In this blog post, Pritishree Dash, a student, pursuing her fourth year LLB at National University of Advanced Legal Studies, Kochi and a Diploma in Entrepreneurship Administration and Business Laws from NUJS, Kolkata, discusses the proceedings of a Shareholder Meeting.
A company is an entity distinct from its members. The members of a company are the persons who constitute the company as a corporate entity. A company cannot act on its own as it is an artificial person. Hence, it expresses its will or makes decisions through resolutions passed at meetings through its members. The primary purpose of a meeting is to ensure that a company gives a reasonable and fair opportunity to those entitled to participate in the Meeting to take decisions with regards to the management of the affairs of the company as per the prescribed procedures.
Shareholder meetings are popularly known as general meetings. A company conducts meetings of its members for approval of certain business items such as appointments, vote on various matters, hearing reports and presenting questions before the board as prescribed in the Act. There are various kinds of shareholder meetings. The meetings to be held for seeking approval to ordinary business and special business are called an annual general meeting and extraordinary general meeting respectively. Any meeting other than the annual general meeting is known as an extraordinary general meeting. In certain cases, a company may have to hold a meeting of the members of a particular class of members which is known as class meetings. Although mostly matters are decided by a process of ‘show of hands,’ taking polls is another method based on the number of shares a person holds (This happens on the demand of a minimum of 10% shareholders).
Annual General Meetings
Section 96 provides that every company, other than a one person company is required to hold an annual general meeting every year. They are meant for both private and public companies. A one person company needn’t hold annual general meeting.
Frequency: The annual general meeting should be held once every year. First annual general meeting of the company should be held within nine months from the closing of the first financial year. Hence, it shall not be necessary for the company to hold any annual general meeting in the year of its incorporation. Subsequent annual general meetings of the company should be held within six months from the closing of the financial year.
The gap between two annual general meetings should not exceed 15 months. In case, there is a difficulty for a company to hold an annual general meeting within the prescribed time, the Registrar may, for any special reason, extend the time for an annual general meeting. Such extension can be for a period not exceeding three months. The application for the annual general meeting must be made before its due date. No such extension of time can be granted by the Registrar for the holding of the first annual general meeting. Delay in completion of audits is not a special reason for the extension.
Time and place for holding an annual general meeting: An annual general meeting should be held on any day that is not a National Holiday during business hours between 9 a.m. and six p.m. AGM can be conducted on public holidays except national holidays in case it has already been notified. It should be held either at the registered office of the company or at some other place within the city, town or village in which the registered office of the company is situated. The Central Government is empowered to exempt any company from these provisions, subject to such conditions as it may impose.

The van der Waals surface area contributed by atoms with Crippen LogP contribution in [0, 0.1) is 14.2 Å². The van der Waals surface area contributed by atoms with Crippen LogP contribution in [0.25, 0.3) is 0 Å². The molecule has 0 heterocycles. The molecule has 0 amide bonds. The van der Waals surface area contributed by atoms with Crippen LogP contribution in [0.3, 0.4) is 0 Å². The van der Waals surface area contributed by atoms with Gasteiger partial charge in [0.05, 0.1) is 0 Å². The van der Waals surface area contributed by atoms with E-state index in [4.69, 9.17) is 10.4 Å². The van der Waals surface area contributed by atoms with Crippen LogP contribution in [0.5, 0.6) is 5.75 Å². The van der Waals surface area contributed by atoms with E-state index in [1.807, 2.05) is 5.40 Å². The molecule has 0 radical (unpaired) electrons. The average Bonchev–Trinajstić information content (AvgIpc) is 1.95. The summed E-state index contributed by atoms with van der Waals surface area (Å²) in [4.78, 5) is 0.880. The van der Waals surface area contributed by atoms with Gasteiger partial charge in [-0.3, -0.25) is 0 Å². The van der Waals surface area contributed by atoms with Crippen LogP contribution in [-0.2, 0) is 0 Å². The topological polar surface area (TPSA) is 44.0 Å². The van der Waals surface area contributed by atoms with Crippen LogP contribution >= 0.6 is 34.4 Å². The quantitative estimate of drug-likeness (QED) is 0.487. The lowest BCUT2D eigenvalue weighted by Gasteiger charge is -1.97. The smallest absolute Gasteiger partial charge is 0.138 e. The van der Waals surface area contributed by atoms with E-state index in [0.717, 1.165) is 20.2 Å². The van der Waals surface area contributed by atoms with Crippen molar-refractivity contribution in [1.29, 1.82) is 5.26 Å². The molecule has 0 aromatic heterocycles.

Business to be transacted at an AGM: Sub-section (2) of Section 102 provides that the following businesses transacted at an Annual General Meeting are ordinary business:
- The consideration of financial statements and the reports of the Board of Directors and auditors;
- The declaration of any dividend;
- The appointment of directors in place of those retiring;
- The appointment of and the fixing of the remuneration of, the auditors.
Any other transactions amount to a special business. According to Section 129(2), at every AGM board of directors of the company shall lay before the meeting financial statement for the financial year. Moreover, Section 129(3) says, where the company has one or more subsidiaries, they have to prepare in addition to the statement under section 129(2) a consolidated financial statement and of all subsidiaries in the same format and also present before the AGM of the Company with the prescribed statement under section 129(2).
Default in holding an AGM: Section 99 provides that if any default is made in complying or holding a meeting of the company, the company and every officer of the company who is in default shall be punishable with fine which may extend to 1 lakh and if the default continued, with a further fine which may extend to Rs. 5,000/- for each day during which such default continues.
If any default is made in holding the annual general meeting of a company, any member of the company may make an application to the Tribunal to call or direct the calling of an annual general meeting of the company and give such ancillary or consequential directions as the Tribunal thinks necessary. Such directions may include a direction that one member of the company present in person or by proxy shall be deemed to constitute a meeting.
Report on AGM: According to Section 121, every listed company has to prepare in the prescribed manner a report on each AGM including confirmation to the effect that the meeting was convened, held and conducted as per the provisions of the Act.
A copy of the same should be filed with the Registrar within 30 days of the AGM, failure which can lead to a fine within 1 lakh to 5 lakhs.